We slipped from the group and ran among the ruins,
Rows of olive trees. I felt
A hand against my arm; then it slipped away.
A scarf dangling from the branches,
Silver, speckled with rain.
We threw down our coats and ran
As if remembering: slivers
Of marble, a voice hidden in the leaves.
There’s room for one more up here—then
The hand, the slender branches.
Clothing on the grass and in the distance
Rubble thinning out to fields, little towns,
The ocean rippling silently: the moment
Channeled into time before I entered it, a hollow
Opening, dark water draining
From the inlet, tides—I can’t remember your face
Without remembering that moment.
When we first touched earth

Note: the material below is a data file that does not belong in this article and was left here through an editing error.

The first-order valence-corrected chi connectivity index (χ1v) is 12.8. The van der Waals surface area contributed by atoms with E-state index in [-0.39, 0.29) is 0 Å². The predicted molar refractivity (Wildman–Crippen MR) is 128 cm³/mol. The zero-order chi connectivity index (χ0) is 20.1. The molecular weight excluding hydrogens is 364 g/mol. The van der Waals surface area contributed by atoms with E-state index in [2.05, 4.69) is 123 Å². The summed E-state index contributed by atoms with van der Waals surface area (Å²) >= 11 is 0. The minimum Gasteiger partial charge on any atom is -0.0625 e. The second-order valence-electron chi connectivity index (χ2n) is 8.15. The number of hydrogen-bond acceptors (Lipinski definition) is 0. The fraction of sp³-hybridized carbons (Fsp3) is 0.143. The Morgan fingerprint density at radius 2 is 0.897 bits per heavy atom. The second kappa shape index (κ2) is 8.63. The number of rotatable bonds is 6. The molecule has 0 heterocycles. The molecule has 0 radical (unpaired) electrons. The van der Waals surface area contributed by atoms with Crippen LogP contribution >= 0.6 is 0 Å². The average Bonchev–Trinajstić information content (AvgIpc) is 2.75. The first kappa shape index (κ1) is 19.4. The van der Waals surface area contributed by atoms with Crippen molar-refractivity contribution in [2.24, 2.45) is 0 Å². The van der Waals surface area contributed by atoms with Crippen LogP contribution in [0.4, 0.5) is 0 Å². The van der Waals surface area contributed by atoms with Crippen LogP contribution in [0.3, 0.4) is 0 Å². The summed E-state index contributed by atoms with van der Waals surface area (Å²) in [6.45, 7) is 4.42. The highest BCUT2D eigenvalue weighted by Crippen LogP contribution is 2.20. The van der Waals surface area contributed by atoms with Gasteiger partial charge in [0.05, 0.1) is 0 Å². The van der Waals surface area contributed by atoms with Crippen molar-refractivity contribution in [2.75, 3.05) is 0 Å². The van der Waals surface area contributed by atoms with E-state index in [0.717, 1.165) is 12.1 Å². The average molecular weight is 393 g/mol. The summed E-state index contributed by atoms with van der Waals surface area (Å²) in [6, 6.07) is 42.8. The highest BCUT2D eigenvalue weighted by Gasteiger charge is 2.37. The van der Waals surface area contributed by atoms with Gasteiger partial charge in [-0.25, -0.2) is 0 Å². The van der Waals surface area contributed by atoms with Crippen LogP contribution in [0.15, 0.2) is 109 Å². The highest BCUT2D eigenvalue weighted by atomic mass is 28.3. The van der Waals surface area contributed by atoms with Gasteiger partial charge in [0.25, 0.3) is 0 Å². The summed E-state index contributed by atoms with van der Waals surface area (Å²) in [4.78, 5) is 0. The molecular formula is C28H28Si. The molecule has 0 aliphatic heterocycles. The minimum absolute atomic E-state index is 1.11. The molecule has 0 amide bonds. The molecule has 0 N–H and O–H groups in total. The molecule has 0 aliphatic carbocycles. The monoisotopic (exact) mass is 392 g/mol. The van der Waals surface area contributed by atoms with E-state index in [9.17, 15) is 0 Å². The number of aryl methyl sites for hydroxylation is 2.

We saw tiny drifts of snow
Beside the tarmac. Olive trees.
James Longenbach (1959–2022) published six poetry collections in his lifetime—Threshold (1998), Fleet River (2003), Draft of a Letter (2007), The Iron Key (2010), Earthling (2017), and Forever (2021)—along with nine books of literary criticism, including The Lyric Now, How Poems Get Made, and The Art of the Poetic Line. His fifth book of poems, Earthling, was a finalist for the National Book Critics Circle Award. A Guggenheim Fellow and recipient of an Award in Literature from the American Academy of Arts and Letters, he was he was Joseph Henry Gilmore Professor of English at the University of Rochester until his death.